The financial crisis, extensive regulatory requirements and the impending Brexit confront the international and national banking sector with daunting challenges. Yet, uncertain as the environment may be, the German market still offers opportunities to international banks and investors keen on setting up a branch or subsidiary in Germany.

The updated 5th edition of the guide to the Banking Business in Germany is a mine of information for international decision-makers and industry observers as well as bankers from abroad, already located in Germany and their headquarters in their country of origin. In the current edition of the guide, which is written in English and runs to more than 400 pages, financial services experts from PwC and the Association of Foreign Banks in Germany elucidate the manifold amendments and specifics of the German regulatory framework. They also furnish an overview of ongoing developments in the German banking system as well as deposit guarantees, labour law and taxation.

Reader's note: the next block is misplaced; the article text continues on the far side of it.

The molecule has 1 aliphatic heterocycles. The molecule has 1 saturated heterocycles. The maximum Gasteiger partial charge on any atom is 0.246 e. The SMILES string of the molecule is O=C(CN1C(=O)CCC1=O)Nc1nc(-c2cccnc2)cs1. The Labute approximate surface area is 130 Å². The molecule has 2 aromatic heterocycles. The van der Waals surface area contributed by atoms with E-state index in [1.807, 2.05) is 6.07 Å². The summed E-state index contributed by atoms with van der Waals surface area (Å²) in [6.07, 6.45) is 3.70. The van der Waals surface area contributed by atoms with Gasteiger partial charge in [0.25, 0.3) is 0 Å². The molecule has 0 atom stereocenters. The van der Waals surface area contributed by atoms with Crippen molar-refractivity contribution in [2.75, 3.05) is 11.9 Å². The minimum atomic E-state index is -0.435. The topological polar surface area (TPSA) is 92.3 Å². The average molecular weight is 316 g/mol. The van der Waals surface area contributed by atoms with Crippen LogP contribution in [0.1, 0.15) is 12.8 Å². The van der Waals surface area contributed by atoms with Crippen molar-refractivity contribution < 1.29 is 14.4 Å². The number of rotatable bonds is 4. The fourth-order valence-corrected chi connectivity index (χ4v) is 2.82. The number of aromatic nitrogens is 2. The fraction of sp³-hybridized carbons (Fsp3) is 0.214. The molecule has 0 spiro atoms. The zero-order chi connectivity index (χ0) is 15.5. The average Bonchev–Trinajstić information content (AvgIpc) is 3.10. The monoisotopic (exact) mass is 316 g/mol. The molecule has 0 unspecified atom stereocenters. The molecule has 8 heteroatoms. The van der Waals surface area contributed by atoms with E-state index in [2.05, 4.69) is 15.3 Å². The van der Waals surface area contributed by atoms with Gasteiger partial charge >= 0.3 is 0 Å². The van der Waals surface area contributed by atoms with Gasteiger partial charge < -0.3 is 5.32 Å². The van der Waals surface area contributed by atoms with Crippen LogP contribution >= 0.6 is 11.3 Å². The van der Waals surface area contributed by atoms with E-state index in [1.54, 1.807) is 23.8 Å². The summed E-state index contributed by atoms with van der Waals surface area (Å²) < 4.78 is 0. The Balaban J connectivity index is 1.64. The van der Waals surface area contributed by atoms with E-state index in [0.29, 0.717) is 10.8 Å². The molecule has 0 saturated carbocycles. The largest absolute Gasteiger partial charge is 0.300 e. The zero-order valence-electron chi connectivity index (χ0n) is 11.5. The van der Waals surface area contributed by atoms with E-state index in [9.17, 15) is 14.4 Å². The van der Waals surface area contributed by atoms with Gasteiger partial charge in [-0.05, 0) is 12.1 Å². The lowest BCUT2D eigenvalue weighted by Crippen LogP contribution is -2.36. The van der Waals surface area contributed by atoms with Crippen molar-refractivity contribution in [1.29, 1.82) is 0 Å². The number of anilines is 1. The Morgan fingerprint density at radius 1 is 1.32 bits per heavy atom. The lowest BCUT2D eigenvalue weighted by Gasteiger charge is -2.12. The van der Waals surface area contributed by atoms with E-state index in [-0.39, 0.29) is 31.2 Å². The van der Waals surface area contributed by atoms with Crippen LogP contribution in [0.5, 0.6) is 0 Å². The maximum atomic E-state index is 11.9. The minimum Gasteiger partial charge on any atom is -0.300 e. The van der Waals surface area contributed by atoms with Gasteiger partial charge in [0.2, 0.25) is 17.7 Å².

Equally beneficial for English-speaking banking representatives is a glossary, explaining common abbreviations in German banking usage, such as “GroMiKV”, short for “Großkredit- und Millionenkreditverordnung” or “Large Exposure Regulation”. No less helpful is a comprehensive index for easy guidance through the new publication.

At the book presentation on 14 October, Dr Andreas Dombret, member of the Executive Board of the Deutsche Bundesbank, addressed a large gathering of members of the Foreign Banks Association on the impact of Brexit on banking and banking supervision. His remarks highlight the relevance of these and other issues for international business leaders, who regard Germany as an important financial location now and especially in the future.